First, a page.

PN Review Print and Online Poetry Magazine
Most Read... Rebecca WattsThe Cult of the Noble Amateur
(PN Review 239)
Mark FordLetters And So It Goes
Letters from Young Mr Grace
(aka John Ashbery)

(PN Review 239)
Henry Kingon Toby Martinez de las Rivas
(PN Review 244)
Eavan BolandA Lyric Voice at Bay
(PN Review 121)
Vahni CapildeoOn Judging Prizes, & Reading More than Six Really Good Books
(PN Review 237)
Jamie OsbornIn conversation with Sasha Dugdale
(PN Review 240)
Poems Articles Interviews Reports Reviews Contributors
Monthly Carcanet Books
Gratis Ad 1
Next Issue Helene Cixous We Defy Augury Carola Luther From ‘Letter to Rasool’ Sarah Rothenberg Ashberyana Jena Schmidt The Many-Faced Lola Ridge Helen Tookey Almost Drowning

This review is taken from PN Review 224, Volume 41 Number 6, July - August 2015.

Embracing the Wind rory waterman, Belonging and Estrangement in the Poetry of Philip Larkin, R.S. Thomas and Charles Causley (Ashgate) £54

Larkin’s ‘essential criticism’ of his modernist predecessors was that their experiments only held sway while ‘we are prepared to be mystified and outraged’, adding that such an approach has ‘no lasting power’. The literature intended to replace and outlast the ‘primitives and decadents of necessity’, in Yvor Winters’s phrase, would be by Larkin’s own engineering, ‘about ordinary sane people doing ordinary sane things’, presumably from ordinary places as well. ‘Why lament Troy fallen when Mathrafal lies in ruins?’, R.S Thomas asked when his predecessor had lamented the ‘Falling Towers’ of Jerusalem, Athens and Alexandria in The Waste Land. The poets of Rory Waterman’s Belonging and Estrangement would sooner mourn Launceston, Hull, and Welshpool.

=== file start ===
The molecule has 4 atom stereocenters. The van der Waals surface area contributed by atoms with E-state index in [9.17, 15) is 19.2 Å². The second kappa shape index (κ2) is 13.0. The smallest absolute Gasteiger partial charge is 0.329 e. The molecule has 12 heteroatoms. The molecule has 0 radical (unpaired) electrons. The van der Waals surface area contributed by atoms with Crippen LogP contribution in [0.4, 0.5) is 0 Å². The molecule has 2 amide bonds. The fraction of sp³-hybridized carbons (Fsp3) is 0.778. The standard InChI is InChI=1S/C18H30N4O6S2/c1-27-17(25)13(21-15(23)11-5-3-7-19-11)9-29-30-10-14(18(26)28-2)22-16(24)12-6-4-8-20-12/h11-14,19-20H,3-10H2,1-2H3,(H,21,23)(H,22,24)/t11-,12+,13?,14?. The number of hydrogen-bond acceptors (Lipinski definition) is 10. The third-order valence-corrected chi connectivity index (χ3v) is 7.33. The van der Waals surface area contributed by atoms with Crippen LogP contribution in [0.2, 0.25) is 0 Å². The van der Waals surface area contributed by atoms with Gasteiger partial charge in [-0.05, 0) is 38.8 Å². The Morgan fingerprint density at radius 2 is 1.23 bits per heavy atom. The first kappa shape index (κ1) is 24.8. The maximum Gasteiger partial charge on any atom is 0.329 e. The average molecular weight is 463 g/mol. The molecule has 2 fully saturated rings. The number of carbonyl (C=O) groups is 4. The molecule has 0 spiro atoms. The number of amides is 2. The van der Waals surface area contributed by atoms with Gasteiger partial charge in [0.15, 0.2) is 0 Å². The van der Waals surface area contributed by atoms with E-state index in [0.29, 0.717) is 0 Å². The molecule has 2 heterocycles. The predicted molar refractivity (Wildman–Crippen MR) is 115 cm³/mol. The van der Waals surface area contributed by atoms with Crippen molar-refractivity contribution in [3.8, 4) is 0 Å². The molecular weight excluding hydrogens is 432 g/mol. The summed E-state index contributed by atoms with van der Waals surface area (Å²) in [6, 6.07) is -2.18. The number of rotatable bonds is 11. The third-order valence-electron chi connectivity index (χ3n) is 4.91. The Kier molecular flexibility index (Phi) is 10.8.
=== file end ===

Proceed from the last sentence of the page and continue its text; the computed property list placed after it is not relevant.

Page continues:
Waterman is quick to address any potential charge of provincialism laid against these poets, calling his first chapter ‘Provincial and Universal’. He quotes Frost’s maxim, ‘You can’t be universal without being provincial… It’s like trying to embrace the wind’. In a sense, Frost’s assertion is also a criticism of the High Modernism that preceded Larkin, Causley, and Thomas and as such it provides a good jumping-off point for Waterman’s argument. One of the main caveats of his book is that a poem’s regionalism does not necessarily disqualify it from universal interest. In fact, for the poets of Larkin’s generation a sense of belonging was essential to their appeal, along with their unanimous distaste for modernist ‘over-­intellectualisation’, argues Waterman. Such ‘belonging’, although he does not expressly say it, was one of the ways in which poets attempted to re-engage their ...


Searching, please wait... animated waiting image